Hollywood finally has a replacement for the green screen

Disney’s Lucasfilm proved the new tech’s potential with “The Mandalorian.”
Disney’s Lucasfilm proved the new tech’s potential with “The Mandalorian.”
Image: Lucasfilm
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The green screen has been a staple of film and TV sets for decades, dating back to The Thief of Baghdad in 1940. It served its purpose well, allowing filmmakers to layer spectacular landscapes and futuristic settings onto its blank canvas in post-production. But now, Hollywood is adopting a new technology that makes the process of rendering imaginary worlds much more seamless.

Sony is launching a line of crystal LED display systems it says can be used to create virtual film sets. One of them, the “B-series,” was developed in collaboration with Sony’s movie studio, Sony Pictures Entertainment. The company is launching the displays today at the Consumer Electronics Show, which is being held virtually this year. Sony hasn’t yet announced a price, though they are surely quite expensive (and not meant for consumers).

The display systems are similar to the Stagecraft technology pioneered by Industrial Light & Magic (ILM), the subsidiary of Lucasfilm (now owned by Disney) that George Lucas founded in 1975. Stagecraft is regularly used on the Disney+ series The Mandalorian, projecting alien backdrops on massive displays which surround the actors so they don’t have to imagine them. The ILM technology was used recently in George Clooney’s sci-fi Netflix film, The Midnight Sky, and will soon be used to film the upcoming Batman movie, as well as the latest Thor sequel.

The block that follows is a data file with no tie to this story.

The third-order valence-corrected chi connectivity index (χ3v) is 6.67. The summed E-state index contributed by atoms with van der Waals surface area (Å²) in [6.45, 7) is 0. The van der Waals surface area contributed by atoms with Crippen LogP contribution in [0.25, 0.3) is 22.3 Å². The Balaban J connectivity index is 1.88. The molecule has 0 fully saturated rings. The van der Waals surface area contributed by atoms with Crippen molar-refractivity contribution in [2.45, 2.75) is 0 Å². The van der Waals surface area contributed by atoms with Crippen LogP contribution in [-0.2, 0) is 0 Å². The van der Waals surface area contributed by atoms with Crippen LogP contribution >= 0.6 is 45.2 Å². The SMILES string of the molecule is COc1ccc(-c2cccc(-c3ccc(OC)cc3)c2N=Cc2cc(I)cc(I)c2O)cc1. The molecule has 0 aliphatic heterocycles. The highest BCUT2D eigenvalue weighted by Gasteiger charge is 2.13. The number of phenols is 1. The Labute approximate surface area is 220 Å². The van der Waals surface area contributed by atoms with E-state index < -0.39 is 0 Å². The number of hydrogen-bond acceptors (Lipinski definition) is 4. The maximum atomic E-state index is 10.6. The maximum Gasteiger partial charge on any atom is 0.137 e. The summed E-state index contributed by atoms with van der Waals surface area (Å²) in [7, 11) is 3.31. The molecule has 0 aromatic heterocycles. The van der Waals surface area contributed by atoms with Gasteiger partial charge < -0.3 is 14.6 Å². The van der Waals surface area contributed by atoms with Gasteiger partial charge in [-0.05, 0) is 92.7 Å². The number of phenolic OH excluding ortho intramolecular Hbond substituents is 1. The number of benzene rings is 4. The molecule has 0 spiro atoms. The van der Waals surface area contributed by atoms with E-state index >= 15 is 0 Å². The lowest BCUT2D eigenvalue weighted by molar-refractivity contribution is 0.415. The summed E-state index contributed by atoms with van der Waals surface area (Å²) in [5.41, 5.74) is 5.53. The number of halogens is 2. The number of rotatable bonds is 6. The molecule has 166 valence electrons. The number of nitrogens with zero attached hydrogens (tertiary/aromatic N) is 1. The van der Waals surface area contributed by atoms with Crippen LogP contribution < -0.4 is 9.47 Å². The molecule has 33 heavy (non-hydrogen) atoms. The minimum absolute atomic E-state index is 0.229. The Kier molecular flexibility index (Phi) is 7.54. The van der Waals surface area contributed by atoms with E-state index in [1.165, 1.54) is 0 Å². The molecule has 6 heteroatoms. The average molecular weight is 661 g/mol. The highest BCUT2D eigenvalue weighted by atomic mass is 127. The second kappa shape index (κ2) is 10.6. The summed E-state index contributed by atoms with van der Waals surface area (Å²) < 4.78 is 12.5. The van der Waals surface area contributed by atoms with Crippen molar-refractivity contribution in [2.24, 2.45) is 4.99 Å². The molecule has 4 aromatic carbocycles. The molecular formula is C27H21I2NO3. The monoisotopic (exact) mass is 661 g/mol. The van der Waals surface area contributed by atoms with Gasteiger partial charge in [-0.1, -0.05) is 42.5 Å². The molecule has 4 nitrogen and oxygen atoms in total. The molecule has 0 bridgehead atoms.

Both ILM’s and Sony’s displays are extremely bright and coated with anti-reflection technology—improving yet another one of the drawbacks to green screens. Normally, visual effects artists have to edit out lines and reflections on a set created by the big, bright-green walls. But these new displays emit realistic light of their own onto the actors and props, making it seem as though they are actually in that physical space while avoiding the costly and time-consuming task of hiding a green screen’s limitations.

The technology is especially convenient for filming in the time of Covid-19. Filmmakers can put recordings of remote landscapes on the displays instead of sending an entire cast and crew to those actual locations. It allows productions to swap multiple sets in and out on the same day, saving money and requiring fewer crew members.

To be sure, virtual production is not yet the industry standard. Most big-budget productions in the near future will likely still make at least some use of green screen. But for the first time, there is a promising new method, and it’s quickly becoming popular. It’s easy to see a future in which it becomes the predominant method through which the industry visualizes 3D environments on screen.

ILM announced in September that it is building three new Stagecraft stages around the world—one at its existing headquarters in Manhattan Beach, California, one at Pinewood Studios in London, and one at Fox Studios Australia. It also plans to operate more bespoke, “pop up” systems for filmmakers, as it did for Clooney’s Netflix film. Sony is marketing its version as long-lasting and easy to install, perhaps serving as a more accessible option for filmmakers who can’t work on one of ILM’s stages.